Manchester United executive vice-chairman Ed Woodward says speculation about transfers for "hundreds of millions of pounds this summer" is ignoring the "realities that face the sport" because of the coronavirus pandemic.
United were linked with a £200m move for Tottenham striker Harry Kane and potentially spending a further £130m on England and Borussia Dortmund wide-man Jadon Sancho.
"Nobody should be under any illusions about the scale of challenge facing everyone in football and it may not be 'business as usual' for any clubs, including ourselves, in the transfer market this summer," Woodward said in his opening address to a United Fans' Forum on Friday.
"As ever our priority is the success of team, but we need visibility of the impact across the whole industry, including timings of the transfer window, and the wider financial picture, before we can talk about a return to normality."
Woodward has been a key figure in many of the discussions among the Premier League and in Europe about how the game is going to deal with the financial impact of coronavirus.
Billions of pounds in TV income is at stake if there is no resumption in the foreseeable future, with most figures within the game anticipating any resumption, when it eventually comes, will be without spectators.
United's commercial buffer
United's vast commercial operation has often been viewed with disdain, including by the club's own supporters, in the belief it shows their owners have got their priorities wrong.
However, Woodward said it was now shielding them from the scale of difficulties being experienced by some of their top-flight rivals as they are continuing to pay their players and staff, in addition to making a number of significant financial gestures to fans and the local community.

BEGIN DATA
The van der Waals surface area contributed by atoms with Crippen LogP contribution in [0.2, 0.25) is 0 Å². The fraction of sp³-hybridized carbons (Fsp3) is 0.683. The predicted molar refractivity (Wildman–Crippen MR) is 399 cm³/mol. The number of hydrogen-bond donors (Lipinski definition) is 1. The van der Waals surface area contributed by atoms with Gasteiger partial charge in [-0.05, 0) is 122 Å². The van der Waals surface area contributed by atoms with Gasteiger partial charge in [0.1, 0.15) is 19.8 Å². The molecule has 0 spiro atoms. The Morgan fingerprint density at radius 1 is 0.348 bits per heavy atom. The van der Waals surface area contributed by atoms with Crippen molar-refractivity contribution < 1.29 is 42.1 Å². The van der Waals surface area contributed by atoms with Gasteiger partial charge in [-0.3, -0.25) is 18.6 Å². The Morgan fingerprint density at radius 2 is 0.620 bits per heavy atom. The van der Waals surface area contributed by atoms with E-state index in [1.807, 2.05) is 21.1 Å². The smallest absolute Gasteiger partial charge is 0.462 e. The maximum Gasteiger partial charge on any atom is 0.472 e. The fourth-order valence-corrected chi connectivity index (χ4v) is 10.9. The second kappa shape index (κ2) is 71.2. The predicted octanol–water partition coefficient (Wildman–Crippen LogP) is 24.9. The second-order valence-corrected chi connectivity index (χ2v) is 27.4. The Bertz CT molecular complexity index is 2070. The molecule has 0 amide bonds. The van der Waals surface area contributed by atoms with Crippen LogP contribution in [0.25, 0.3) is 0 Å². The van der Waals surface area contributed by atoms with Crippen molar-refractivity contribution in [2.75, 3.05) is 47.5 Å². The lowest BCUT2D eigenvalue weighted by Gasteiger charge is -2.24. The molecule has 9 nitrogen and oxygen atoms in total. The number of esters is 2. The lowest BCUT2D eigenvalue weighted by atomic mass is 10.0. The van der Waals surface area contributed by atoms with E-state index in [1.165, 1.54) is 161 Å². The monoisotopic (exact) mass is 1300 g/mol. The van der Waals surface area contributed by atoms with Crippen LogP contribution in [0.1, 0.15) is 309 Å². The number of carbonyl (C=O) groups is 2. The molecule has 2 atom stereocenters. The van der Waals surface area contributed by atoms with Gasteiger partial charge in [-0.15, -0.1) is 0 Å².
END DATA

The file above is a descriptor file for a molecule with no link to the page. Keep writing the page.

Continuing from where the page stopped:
Woodward said "30,000 items of food and drink" had been given to local charities in addition to the £100,000 joint donation to the Trussell Trust with Manchester City "for use by 19 food banks across Greater Manchester".
In addition, club staff, including former players, have made 'welfare calls' to season-ticket holders, who are either disabled or aged 70 and over.
"We will continue looking for more ways of supporting those in need for as long as the pandemic continues," said Woodward.
"Everyone is grappling with the economic realities of the pandemic and we are no different. The longer the crisis continues the greater the impact will be for every club, including ourselves.
"But it is important to acknowledge the part played by our successful business in allowing us to fulfil our social responsibilities. We have always believed that our commercial model gives us greater resilience than most clubs.
"We are eager to see the team return to the field as soon as we are advised it is safe to do so. And while it may be that games need to be played behind closed doors in the shorter term, we all recognise that football will not be fully back to normal until supporters are once again in attendance."